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  • 09.17.10

Imagining an Entrepreneurial Argentina

In Latin America, successful indigenous businesses and international organizations light the way for a rising generation of entrepreneurs.

Argentina

In North America, such an event would be unexceptional. But
in Argentina, every one of these gatherings represents an important step
forward in the maturation of a more diverse, robust and self-sufficient economy
that the entrepreneurs and their allies in academia and the global NGO
community are striving toward.

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Argentina is one of the best-resourced countries in Latin
America. The capital, Buenos Aires, physically and culturally resembles the
great cities of Europe. The literacy rate is close to 100%, and the country is
proud of its history of technological innovation dating back to the early years
of the 20th century, when the U.S. and Argentina were roughly
comparable in per-capita GDP and industrial capabilities.

Despite all that, organizations like the Endeavor Foundation and Young Americas Business Trust are
necessary in Argentina and other promising emerging economies because
entrepreneurship requires an ecosystem and social support–and that is only
slowly developing in a culture haunted by a legacy of economic and political
instability.

“Some people here still have a negative opinion of business
in general,” said Martín Migoya, CEO of Globant,
one of the most successful Endeavor-backed enterprises. “They think that if
someone is getting ahead, then they must be cheating or doing something wrong.”
In addition, families of young people with the talent and aptitude for
entrepreneurship are rarely encouraging, preferring that their kids take the
safer path of stable employment.

Endeavor is trying to reverse that dynamic by promoting
companies who combine economic success with a commitment to broader social
prosperity. “We are looking for high-impact entrepreneurs with the potential to
become global leaders in their industry and inspire the next generation with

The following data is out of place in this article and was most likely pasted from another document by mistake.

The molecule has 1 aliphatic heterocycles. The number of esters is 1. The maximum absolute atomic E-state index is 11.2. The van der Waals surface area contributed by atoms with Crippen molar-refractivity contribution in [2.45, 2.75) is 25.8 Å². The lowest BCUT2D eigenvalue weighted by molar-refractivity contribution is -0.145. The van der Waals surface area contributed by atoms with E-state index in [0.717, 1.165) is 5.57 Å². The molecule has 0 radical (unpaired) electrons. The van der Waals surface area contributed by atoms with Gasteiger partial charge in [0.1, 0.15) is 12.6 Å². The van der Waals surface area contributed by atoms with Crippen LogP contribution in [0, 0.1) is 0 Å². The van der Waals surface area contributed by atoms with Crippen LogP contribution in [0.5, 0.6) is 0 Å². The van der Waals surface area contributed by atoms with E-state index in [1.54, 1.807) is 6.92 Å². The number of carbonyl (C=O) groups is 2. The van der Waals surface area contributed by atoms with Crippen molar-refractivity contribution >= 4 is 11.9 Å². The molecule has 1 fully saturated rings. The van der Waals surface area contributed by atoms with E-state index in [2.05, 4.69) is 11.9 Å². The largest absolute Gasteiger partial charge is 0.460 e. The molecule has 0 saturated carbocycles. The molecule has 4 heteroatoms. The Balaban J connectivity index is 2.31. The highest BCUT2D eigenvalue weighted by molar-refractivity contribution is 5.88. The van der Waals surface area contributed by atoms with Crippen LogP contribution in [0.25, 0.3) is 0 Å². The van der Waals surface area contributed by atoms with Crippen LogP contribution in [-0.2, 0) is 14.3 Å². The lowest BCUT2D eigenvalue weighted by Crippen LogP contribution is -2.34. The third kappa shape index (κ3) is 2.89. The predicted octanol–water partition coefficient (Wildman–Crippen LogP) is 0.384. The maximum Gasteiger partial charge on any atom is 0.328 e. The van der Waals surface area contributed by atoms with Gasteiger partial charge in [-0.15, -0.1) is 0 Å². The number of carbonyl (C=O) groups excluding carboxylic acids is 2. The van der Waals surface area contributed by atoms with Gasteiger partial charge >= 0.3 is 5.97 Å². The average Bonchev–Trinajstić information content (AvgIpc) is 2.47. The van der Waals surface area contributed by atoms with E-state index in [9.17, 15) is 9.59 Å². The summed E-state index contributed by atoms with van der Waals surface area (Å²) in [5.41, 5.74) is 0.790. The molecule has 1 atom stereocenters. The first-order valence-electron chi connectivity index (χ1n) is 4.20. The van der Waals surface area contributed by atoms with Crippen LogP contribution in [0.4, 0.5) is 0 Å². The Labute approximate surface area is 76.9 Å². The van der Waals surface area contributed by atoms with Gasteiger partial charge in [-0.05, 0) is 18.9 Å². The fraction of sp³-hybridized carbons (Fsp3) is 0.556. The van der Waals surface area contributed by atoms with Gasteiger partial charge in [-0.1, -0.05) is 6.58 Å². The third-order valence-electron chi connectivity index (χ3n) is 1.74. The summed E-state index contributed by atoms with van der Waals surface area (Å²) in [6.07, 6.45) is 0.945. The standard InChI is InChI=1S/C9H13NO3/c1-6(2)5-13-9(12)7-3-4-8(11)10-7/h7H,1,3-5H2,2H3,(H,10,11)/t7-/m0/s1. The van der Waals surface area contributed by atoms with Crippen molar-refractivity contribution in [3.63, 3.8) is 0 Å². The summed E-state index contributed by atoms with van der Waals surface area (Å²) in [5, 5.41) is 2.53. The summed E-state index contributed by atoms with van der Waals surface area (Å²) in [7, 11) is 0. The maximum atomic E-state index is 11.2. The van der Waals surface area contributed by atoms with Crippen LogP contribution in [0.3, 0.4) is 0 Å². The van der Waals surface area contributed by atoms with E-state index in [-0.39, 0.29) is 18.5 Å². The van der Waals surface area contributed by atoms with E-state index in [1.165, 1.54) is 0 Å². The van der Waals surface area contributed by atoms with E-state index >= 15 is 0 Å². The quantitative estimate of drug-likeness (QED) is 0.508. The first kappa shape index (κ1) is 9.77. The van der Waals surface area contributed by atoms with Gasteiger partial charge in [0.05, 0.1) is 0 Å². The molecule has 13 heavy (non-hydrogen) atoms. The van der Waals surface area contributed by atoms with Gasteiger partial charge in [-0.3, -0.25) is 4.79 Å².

their story,” said Alejandro Mashad, Executive Director of Endeavor Argentina,
when we spoke at his office in Buenos Aires last week. The Endeavor program is
designed to nurture promising businesses and connect them to the resources they
need to move quickly through the “valley of death”–that crucial stage of
scaling up from 50 to more than 250 employees.

Those that survive the arduous selection process to be named
Endeavor Entrepreneurs benefit from mentoring, networking, and the vast
resources of a global organization invested in their success. “We build bridges
and open doors to connect our entrepreneurs with people, know-how and the world”
added Mashad.

Entrepreneurship is gaining traction among traditional
educators as well. Professor Silvia S. de Torres Carbonell runs the Center for
Entrepreneurship at the IAE
Business School
, one of the most prestigious programs in Latin America. Her
graduate seminar in entrepreneurship teaches an international group of students
the basics of planning, managing, marketing and growing a new business. The day
I visited her class, the students were presenting their business plans in
industries ranging from retail to fashion design to e-business.

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“There is incredible interest in this program,” said
Carbonnell. “Young people are increasingly interested in entrepreneurship as a
career, and they are looking for the skills and discipline they need to
succeed.”

Few people had kind words to say about the government, but
did admit that the administration was making the right kinds of public
statements and tentative steps toward promoting entrepreneurship. Still,
concerns about inflation, political interference, and the “inevitable” next
financial crisis keep optimism in check. Bona fide venture capital is starting
to appear, but it is not a game for the faint of heart, because institutional
safeguards and transparency are still weak relative to other markets.

In the meantime, events like the Endeavor Conference serve
an important function. These events are repeated every year in different cities
of the country. They provide the social glue and esprit-de-corps that unites a
community of potential business leaders still struggling to find their voice.
They also provide a great way for those who have succeeded to reinvest their
knowledge and resources to make the ecosystem stronger, perpetuating a cycle
that they hope will continue to lift all of them higher in the global economy.

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About the author

Rob Salkowitz is author of Comic-Con and the Business of Pop Culture (McGraw-Hill, 2012), Young World Rising (2010), and two other books on youth and digital media as agents of change. He is Director of Strategy at MediaPlant, LLC, a Seattle-based communications firm he co-founded in 1999.

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